A Commoner's Fight Against HIV and Drug Resistant TB

39 years old Sukhram Yadav hails from Azamgarh, a backward district of east Uttar Pradesh.  Although he works in a flour mill in Mumbai, his family, consisting of his wife, his parents and two daughters aged 14 and 12 years, lives in his native place. He has been on anti retroviral therapy (ART) since 2001 and was referred to MSF in 2006 with drug resistant TB (DR-TB), where he has since been successfully treated. Recently he spoke to Medicins Sans Frontiere (MSF) about his life during and after his tryst with the bacteria-virus co-infection.

Sukhram’s tale of woe began with a dry cough in 1993. When a month long treatment from a private doctor did not help, he was directed to a Municipal Hospital in Mumbai. A sputum test confirmed pulmonary TB.  So he completed a 6 month course of treatment under a private doctor, and was thereafter permitted to return to his village. Thinking that he had been cured of TB he did not get tested again and neither did the doctor advise him to do so. 
In 2000 he again fell ill. There was cough and very high fever, accompanied with weight loss and poor appetite. He would get severe headaches and began to lose his hair. His condition deteriorated slowly and he developed glands all over his body. So he went back to the same Municipal Hospital, where he was once again diagnosed with TB. This time he was referred to a DOTS centre, where he again completed a 6 months ATT regimen.  But as his glands did not subside he was sent to Hinduja Hospital where the doctor told him that those were tubercular glands and would not be cured without eating medicines. He was nonplussed. He told the doctor that he had already been on medication for a very long time. So he was sent to KEM ART Centre where he was diagnosed with HIV, and put on first line anti retroviral therapy (ART) in 2001. They started TB medication also. 

Gradually all his glands disappeared and he became better. So he stopped taking the medicines. After sometime his CD4 count dropped to 20. The doctors at KEM said that as he had discontinued treatment in between, the medicines were not being effective, and he now needed second line medicines which were not available in that hospital and he needed to buy them from the private market. He could not afford to buy the costly medicines from his own pocket. So he ran from pillar to post and finally managed to reach an NGO called Prafulla Trust, who sent him to J J Hospital, from where he was eventually directed to MSF.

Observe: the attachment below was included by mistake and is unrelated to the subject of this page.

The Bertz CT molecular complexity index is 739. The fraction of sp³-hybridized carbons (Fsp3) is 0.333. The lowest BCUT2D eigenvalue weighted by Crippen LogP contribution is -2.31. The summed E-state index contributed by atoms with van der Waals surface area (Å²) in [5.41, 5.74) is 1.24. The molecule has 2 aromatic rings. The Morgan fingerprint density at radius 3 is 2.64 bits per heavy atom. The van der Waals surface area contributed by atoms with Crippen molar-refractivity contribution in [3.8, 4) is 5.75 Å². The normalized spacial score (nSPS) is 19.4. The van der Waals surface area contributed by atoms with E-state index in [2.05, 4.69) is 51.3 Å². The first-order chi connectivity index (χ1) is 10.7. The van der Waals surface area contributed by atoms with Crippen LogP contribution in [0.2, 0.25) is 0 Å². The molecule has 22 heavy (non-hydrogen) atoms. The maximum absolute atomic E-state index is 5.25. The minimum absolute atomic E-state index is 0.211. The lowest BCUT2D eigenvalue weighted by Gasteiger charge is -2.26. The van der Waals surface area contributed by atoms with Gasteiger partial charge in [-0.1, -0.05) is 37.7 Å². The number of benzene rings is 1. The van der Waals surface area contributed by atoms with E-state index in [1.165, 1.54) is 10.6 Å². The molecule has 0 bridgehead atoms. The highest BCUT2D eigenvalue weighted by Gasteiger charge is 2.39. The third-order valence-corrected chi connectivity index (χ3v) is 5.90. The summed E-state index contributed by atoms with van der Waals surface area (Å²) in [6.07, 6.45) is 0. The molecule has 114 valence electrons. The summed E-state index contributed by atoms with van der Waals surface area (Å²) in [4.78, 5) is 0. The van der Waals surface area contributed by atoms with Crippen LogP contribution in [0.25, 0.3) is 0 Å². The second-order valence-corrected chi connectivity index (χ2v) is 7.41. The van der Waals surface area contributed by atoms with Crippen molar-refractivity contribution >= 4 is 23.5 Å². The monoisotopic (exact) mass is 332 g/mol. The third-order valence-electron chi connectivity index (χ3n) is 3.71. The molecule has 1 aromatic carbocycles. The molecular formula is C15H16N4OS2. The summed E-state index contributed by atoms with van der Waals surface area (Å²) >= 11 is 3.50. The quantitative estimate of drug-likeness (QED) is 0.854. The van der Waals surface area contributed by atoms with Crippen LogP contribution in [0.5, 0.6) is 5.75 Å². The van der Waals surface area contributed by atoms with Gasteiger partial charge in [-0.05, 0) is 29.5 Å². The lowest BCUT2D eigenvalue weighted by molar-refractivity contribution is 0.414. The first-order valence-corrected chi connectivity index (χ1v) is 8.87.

When he came to MSF in March2006, his CD4 count was 20. He was put on first line treatment for 6 months which could increase his CD4 count to only about 75-76. So the doctors put him on second line ART treatment. He remembers clearly that, “I ate that medicine for two days, and from the third day I started coughing and vomiting. Sometimes I would vomit blood. I started getting fever. I could not eat anything. 

When I was tested, it was TB. So they asked me to eat the TB medicines till the culture report confirmed the nature of my TB. The report, which came 8 weeks later, confirmed that I had MDR TB. I was very sick then. In these two months my condition had deteriorated. The coughing kept on getting more severe and I could not even walk. But I kept on eating the HIV medicines. I started eating medicines for MDR TB in December 2006 only.” 

Sukhram shudders to think of those days—“When treatment began in 2006 then the pill burden was too much. I would get scared at the number of pills I had to eat. I had to take around 8 pills for HIV along with several others for DR-TB-- I had to take 27-28 pills per day. These medicines had severe side effects.  I suffered from diarrhoea, vomiting, giddiness, and extreme weakness, as if I will never be able to walk again. It seemed the medicines were affecting my brain too as I was becoming forgetful. My body was dotted with the injection pricks which I had to take for seven and a half months. For two months I survived only on liquid food like lentils. I did not eat any solid food as my body could not retain anything. I would vomit out anything which I ate—even water. I was in real trouble. But somehow I continued with the medication, without skipping a single dose. Even a default of one pill would have created problems.”